On May 25, 2016, in cooperation with Sotheby’s at Sotheby’s International Headquarters in New York City, Stack’s Bowers Galleries will offer not only the finest known 1804 silver dollar, but also the rare and legendary 1822 half eagle. Although both were once included in the famous Virgil M. Brand Collection, never before in auction history have these two rarities appeared at auction together.
These two masterpieces will also be accompanied by a similarly unparalleled group of some of the finest and rarest coins produced in the United States in the first part of the 19th century.
The Sultan of Muscat-Childs-Pogue 1804 silver dollar has been graded Proof-68 by PCGS, and is the single finest example of what has long been regarded as the “King of American coins”. Its provenance begins with its 1835 delivery as a diplomatic gift from the United States of America to Said bin Sultan Al-Said, the Sultan of Muscat and Oman. Since appearing in a London auction in 1917, the 1804 dollar given to the Sultan of Muscat has sold at auction only once, in 1999 when the Pogue family acquired it. At that time, it set a world record price for any coin ever sold at auction, an honor it held until Sotheby’s and Stack’s reset the record when they sold the 1933 double eagle. The Pogue 1804 silver dollar remains one of the five most valuable coins in the world.
The 1822 half eagle is a coin that has been simply unobtainable since the Pogue family purchased this example from the Eliasberg Collection in October 1982. Although there are two other examples, both are owned by the United States government and are part of the National Coin Collection at the Smithsonian Institution. The appearance of the Brand-Eliasberg-Pogue example on May 25 will mark only the second time in over a century that collectors have had the chance to compete at auction for this magnificent rarity.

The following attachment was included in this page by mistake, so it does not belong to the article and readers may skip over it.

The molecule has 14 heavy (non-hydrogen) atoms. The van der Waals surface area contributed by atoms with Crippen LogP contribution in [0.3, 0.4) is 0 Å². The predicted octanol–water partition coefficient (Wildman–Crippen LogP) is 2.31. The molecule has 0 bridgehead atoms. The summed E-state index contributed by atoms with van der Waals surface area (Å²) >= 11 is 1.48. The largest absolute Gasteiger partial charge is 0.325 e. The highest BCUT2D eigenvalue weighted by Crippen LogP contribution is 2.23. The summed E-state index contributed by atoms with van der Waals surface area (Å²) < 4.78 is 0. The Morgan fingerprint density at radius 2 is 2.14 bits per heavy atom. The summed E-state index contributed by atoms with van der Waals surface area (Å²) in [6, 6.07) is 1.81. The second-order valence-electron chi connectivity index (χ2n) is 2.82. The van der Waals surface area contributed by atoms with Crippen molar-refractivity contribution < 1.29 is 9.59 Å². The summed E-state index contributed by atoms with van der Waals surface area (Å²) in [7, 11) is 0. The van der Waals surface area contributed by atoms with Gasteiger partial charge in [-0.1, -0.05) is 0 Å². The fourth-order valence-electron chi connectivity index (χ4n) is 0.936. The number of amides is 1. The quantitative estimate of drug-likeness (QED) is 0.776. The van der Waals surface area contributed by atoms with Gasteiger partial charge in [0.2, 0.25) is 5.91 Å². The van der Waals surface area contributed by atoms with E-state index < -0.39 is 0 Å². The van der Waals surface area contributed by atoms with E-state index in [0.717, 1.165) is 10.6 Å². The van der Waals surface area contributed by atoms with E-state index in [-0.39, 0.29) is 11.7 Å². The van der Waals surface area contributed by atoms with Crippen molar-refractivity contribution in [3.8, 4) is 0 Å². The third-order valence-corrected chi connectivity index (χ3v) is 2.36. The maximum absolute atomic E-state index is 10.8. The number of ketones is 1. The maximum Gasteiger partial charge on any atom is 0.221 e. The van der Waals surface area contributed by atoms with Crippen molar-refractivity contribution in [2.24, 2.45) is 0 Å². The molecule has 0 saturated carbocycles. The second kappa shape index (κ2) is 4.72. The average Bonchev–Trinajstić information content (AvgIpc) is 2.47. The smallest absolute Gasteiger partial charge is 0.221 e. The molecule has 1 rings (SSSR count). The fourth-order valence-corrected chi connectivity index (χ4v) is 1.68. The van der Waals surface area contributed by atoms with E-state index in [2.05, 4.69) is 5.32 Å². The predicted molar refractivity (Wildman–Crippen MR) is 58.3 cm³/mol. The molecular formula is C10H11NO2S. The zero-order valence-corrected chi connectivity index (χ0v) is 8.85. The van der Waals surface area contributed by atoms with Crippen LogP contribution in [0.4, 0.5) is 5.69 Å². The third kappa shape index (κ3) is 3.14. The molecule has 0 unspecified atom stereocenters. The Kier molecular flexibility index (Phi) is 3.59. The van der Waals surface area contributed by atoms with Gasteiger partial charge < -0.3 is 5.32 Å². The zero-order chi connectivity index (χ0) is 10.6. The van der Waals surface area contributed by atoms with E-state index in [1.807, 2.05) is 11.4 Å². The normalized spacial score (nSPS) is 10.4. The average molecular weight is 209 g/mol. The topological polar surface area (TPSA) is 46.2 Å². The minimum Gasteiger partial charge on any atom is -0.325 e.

Joining these rarities is a host of other extraordinary half dollars, silver dollars, and half eagles.
First among these is an 1838-O Specimen half dollar, without doubt the rarest and most famous product of the New Orleans Mint. The Garrett “Proof” 1795 Draped Bust, Small Eagle dollar is legendary among numismatic experts as the only Specimen striking of the entire type. Graded SP-66 by PCGS, the Garrett dollar was described as Proof in the 1980 Garrett II sale, and it has been discussed in hushed tones of awe ever since. Once the property of 19th-century Philadelphia numismatist J. Colvin Randall, the Garrett 1795 Draped Bust dollar sat in the same cabinet as the remarkable John Jay Pittman 1833 half eagle, graded Proof-67 (PCGS). These two coins were reunited in the D. Brent Pogue Collection in 1997. On May 25, they will be sold on the same night.
The Pogue IV sale includes Reeded Edge half dollars from 1836 to 1839-O, Draped Bust, Small Eagle silver dollars from 1795 to 1798 plus, as noted, the finest known Class I 1804 silver dollar, Gobrecht silver dollars of 1836 through 1839, half eagles from 1821 to 1839-D, and a single eagle dated 1838 (the first coinage of that denomination since 1804).
The eyes of the world will be focused on this sale–an event the likes of which has never happened before and will never happen again.
You are invited to learn more, bid, and possibly buy, or participate as an interested observer while history is being made. For more information about the D. Brent Pogue Collection Part IV auction, visit StacksBowers.com.